A historical building holding the distinction of being Ozaukee County’s oldest building on its original foundation could soon be in store for a renaissance.

Members of the Mequon-Thiensville Historical Society on Tuesday, Dec. 13, announced plans to develop a U.S. Post Office-themed museum within the Isham Day House, 11312 N. Cedarburg Road, in Mequon.

The building, owned by the city of Mequon, has roots going back to 1839 and was used as a cottage, built by the Isham Day family, as Yankee settlers began migrating to the region in that era.

Significant preservation efforts a quarter-century ago saved the building from demolition, though it has remained largely underutilized in recent years, save for a few days during festivals.

“We feel it could be highly successful in a variety of ways,” said Sam Cutler Jr., who serves on the historical society’s board of directors. “The house is a jewel, but it’s 177 years old. It can’t stand to be neglected much longer.”

Cutler and Bob Blazich, president of the historical society, spoke of their desire to create the Post Office-themed museum within the facility at the Mequon Common Council meeting.

While the council did not take any formal action on the historical society’s request, they emphatically lauded the proposal and conceptually gave the organization the go-ahead to meet with architects about improvements and other accommodations to bring a museum to fruition.

Alderman John Wirth said he heartily favors the group’s plans, so long as the historical integrity of the house remains intact.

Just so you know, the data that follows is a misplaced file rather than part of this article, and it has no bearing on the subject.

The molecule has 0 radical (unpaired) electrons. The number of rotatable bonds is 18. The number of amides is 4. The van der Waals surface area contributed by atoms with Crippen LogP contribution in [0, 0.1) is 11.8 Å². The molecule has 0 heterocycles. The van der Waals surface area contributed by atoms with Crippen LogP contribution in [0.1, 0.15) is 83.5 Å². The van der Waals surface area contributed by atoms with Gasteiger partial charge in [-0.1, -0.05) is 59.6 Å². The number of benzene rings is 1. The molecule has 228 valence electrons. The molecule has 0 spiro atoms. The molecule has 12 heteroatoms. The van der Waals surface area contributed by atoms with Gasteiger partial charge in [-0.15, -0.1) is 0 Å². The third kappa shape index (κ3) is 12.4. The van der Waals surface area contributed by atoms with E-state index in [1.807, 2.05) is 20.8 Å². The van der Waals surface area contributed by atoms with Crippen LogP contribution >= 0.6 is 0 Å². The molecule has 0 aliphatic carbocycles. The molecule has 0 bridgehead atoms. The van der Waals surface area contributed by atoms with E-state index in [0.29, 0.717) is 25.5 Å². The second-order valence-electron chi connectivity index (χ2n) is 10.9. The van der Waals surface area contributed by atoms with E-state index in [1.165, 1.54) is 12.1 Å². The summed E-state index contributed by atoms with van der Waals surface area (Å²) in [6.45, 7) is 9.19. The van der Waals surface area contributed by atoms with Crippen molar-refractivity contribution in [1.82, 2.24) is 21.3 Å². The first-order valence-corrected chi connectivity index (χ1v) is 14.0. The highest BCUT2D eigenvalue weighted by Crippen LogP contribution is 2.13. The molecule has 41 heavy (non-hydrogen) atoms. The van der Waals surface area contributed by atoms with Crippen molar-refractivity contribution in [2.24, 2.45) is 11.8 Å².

“This is taking a nice property and actually doing something with it,” Wirth said. “Kudos to you.”

While the Isham Day House remains structurally sound, Blazich said the facility does need some TLC — most notably, a new roof — and a series of interior improvements, including electrical upgrades and enhanced climate controlled measures.

After discussing their plans with the council and receiving a favorable nod, Cutler and Blazich said they will meet with an architect and begin conceptual planning for the improvements.

Any spruce-ups to the Isham Day House will be done through donated funds, not through tax dollars within the city’s operating budget.

Speaking to the merits of a Post Office museum, Cutler said he believed it would fit snuggly into the extensive Town Center development, which is nearby.

As proposed, Cutler said the museum would be a seasonal destination, largely within the summer months, and would target the baby boomer population.

If the national Post Office museum in Washington, D.C., is any indication, Cutler said he believes there are people ready and willing to donate the stamps they have amassed over the years. While the hobby has waned in recent generations, some rare stamps still fetch premium prices among collectors.

“The baby boomers have collected these stamps, but their kids and their grandkids don’t want them,” Cutler said. “So we see the potential for donations.”

Based on a tentative timeline, the museum could be operational by summer 2018. Planning and potential improvements are eyed for the upcoming year.

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